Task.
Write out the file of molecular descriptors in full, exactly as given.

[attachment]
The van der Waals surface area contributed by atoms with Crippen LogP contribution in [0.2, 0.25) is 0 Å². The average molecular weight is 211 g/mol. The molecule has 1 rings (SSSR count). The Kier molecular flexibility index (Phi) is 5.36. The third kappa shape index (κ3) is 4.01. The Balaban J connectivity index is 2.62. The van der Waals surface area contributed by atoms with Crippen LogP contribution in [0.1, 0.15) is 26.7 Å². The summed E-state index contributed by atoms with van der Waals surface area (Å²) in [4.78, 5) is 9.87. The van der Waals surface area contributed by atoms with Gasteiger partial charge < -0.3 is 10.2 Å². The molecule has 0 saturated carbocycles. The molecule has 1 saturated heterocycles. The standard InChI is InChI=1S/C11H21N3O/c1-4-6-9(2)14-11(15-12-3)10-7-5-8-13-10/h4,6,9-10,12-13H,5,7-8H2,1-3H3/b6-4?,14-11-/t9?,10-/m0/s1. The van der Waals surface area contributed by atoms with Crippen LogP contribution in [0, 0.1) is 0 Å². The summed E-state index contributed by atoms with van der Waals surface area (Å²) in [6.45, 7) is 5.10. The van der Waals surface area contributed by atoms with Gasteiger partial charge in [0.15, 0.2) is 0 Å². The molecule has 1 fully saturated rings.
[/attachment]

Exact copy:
The van der Waals surface area contributed by atoms with Crippen LogP contribution in [0.2, 0.25) is 0 Å². The average molecular weight is 211 g/mol. The molecule has 1 rings (SSSR count). The Kier molecular flexibility index (Phi) is 5.36. The third kappa shape index (κ3) is 4.01. The Balaban J connectivity index is 2.62. The van der Waals surface area contributed by atoms with Crippen LogP contribution in [0.1, 0.15) is 26.7 Å². The summed E-state index contributed by atoms with van der Waals surface area (Å²) in [4.78, 5) is 9.87. The van der Waals surface area contributed by atoms with Gasteiger partial charge < -0.3 is 10.2 Å². The molecule has 0 saturated carbocycles. The molecule has 1 saturated heterocycles. The standard InChI is InChI=1S/C11H21N3O/c1-4-6-9(2)14-11(15-12-3)10-7-5-8-13-10/h4,6,9-10,12-13H,5,7-8H2,1-3H3/b6-4?,14-11-/t9?,10-/m0/s1. The van der Waals surface area contributed by atoms with Crippen LogP contribution in [0, 0.1) is 0 Å². The summed E-state index contributed by atoms with van der Waals surface area (Å²) in [6.45, 7) is 5.10. The van der Waals surface area contributed by atoms with Gasteiger partial charge in [0.15, 0.2) is 0 Å². The molecule has 1 fully saturated rings.